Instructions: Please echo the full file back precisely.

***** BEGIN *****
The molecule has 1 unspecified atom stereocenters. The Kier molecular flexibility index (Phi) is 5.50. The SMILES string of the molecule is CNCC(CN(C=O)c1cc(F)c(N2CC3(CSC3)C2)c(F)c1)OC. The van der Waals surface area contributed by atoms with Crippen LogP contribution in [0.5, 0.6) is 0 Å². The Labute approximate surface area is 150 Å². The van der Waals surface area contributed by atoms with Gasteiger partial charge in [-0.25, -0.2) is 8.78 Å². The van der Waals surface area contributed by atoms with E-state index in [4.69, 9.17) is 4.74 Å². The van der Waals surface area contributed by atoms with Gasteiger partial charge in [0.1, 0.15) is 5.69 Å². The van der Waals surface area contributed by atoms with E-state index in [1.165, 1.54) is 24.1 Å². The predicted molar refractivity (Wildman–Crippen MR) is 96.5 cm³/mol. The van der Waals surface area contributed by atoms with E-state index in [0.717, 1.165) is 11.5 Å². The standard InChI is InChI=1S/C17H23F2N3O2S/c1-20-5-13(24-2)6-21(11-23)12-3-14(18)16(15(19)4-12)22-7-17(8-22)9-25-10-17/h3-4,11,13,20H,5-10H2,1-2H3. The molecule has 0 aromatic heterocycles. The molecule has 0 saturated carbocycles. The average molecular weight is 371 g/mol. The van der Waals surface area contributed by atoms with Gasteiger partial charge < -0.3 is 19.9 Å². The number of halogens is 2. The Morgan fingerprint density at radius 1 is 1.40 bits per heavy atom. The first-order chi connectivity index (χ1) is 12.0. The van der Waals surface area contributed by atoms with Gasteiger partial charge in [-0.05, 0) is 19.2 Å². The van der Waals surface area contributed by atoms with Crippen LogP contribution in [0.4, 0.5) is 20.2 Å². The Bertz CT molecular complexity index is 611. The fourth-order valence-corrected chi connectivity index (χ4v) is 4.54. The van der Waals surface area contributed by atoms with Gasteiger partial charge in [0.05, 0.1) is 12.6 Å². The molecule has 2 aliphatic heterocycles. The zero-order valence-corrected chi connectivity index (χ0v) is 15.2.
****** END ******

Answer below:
The molecule has 1 unspecified atom stereocenters. The Kier molecular flexibility index (Phi) is 5.50. The SMILES string of the molecule is CNCC(CN(C=O)c1cc(F)c(N2CC3(CSC3)C2)c(F)c1)OC. The van der Waals surface area contributed by atoms with Crippen LogP contribution in [0.5, 0.6) is 0 Å². The Labute approximate surface area is 150 Å². The van der Waals surface area contributed by atoms with Gasteiger partial charge in [-0.25, -0.2) is 8.78 Å². The van der Waals surface area contributed by atoms with E-state index in [4.69, 9.17) is 4.74 Å². The van der Waals surface area contributed by atoms with Gasteiger partial charge in [0.1, 0.15) is 5.69 Å². The van der Waals surface area contributed by atoms with E-state index in [1.165, 1.54) is 24.1 Å². The predicted molar refractivity (Wildman–Crippen MR) is 96.5 cm³/mol. The van der Waals surface area contributed by atoms with E-state index in [0.717, 1.165) is 11.5 Å². The standard InChI is InChI=1S/C17H23F2N3O2S/c1-20-5-13(24-2)6-21(11-23)12-3-14(18)16(15(19)4-12)22-7-17(8-22)9-25-10-17/h3-4,11,13,20H,5-10H2,1-2H3. The molecule has 0 aromatic heterocycles. The molecule has 0 saturated carbocycles. The average molecular weight is 371 g/mol. The van der Waals surface area contributed by atoms with Gasteiger partial charge < -0.3 is 19.9 Å². The number of halogens is 2. The Morgan fingerprint density at radius 1 is 1.40 bits per heavy atom. The first-order chi connectivity index (χ1) is 12.0. The van der Waals surface area contributed by atoms with Gasteiger partial charge in [-0.05, 0) is 19.2 Å². The van der Waals surface area contributed by atoms with Crippen LogP contribution in [0.4, 0.5) is 20.2 Å². The Bertz CT molecular complexity index is 611. The fourth-order valence-corrected chi connectivity index (χ4v) is 4.54. The van der Waals surface area contributed by atoms with Gasteiger partial charge in [0.05, 0.1) is 12.6 Å². The molecule has 2 aliphatic heterocycles. The zero-order valence-corrected chi connectivity index (χ0v) is 15.2.